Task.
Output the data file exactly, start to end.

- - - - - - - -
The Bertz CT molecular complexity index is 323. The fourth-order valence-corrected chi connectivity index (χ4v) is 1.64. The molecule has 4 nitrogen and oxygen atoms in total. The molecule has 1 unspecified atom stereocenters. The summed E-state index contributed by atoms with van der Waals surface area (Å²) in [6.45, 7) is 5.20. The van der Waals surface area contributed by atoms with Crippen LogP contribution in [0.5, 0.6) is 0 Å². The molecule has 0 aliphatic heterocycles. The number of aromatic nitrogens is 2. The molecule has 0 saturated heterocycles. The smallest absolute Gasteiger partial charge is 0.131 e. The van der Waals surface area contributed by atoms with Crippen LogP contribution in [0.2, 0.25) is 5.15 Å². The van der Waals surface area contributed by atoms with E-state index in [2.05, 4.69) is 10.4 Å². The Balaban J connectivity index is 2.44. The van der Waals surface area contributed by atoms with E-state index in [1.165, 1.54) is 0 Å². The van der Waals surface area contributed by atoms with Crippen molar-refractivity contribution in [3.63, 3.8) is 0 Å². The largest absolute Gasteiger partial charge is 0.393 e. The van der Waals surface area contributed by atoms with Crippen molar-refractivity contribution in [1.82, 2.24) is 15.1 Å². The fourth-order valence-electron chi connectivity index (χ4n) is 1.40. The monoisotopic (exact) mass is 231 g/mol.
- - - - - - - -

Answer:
The Bertz CT molecular complexity index is 323. The fourth-order valence-corrected chi connectivity index (χ4v) is 1.64. The molecule has 4 nitrogen and oxygen atoms in total. The molecule has 1 unspecified atom stereocenters. The summed E-state index contributed by atoms with van der Waals surface area (Å²) in [6.45, 7) is 5.20. The van der Waals surface area contributed by atoms with Crippen LogP contribution in [0.5, 0.6) is 0 Å². The molecule has 0 aliphatic heterocycles. The number of aromatic nitrogens is 2. The molecule has 0 saturated heterocycles. The smallest absolute Gasteiger partial charge is 0.131 e. The van der Waals surface area contributed by atoms with Crippen LogP contribution in [0.2, 0.25) is 5.15 Å². The van der Waals surface area contributed by atoms with E-state index in [2.05, 4.69) is 10.4 Å². The Balaban J connectivity index is 2.44. The van der Waals surface area contributed by atoms with E-state index in [1.165, 1.54) is 0 Å². The van der Waals surface area contributed by atoms with Crippen molar-refractivity contribution in [3.63, 3.8) is 0 Å². The largest absolute Gasteiger partial charge is 0.393 e. The van der Waals surface area contributed by atoms with Crippen molar-refractivity contribution in [1.82, 2.24) is 15.1 Å². The fourth-order valence-electron chi connectivity index (χ4n) is 1.40. The monoisotopic (exact) mass is 231 g/mol.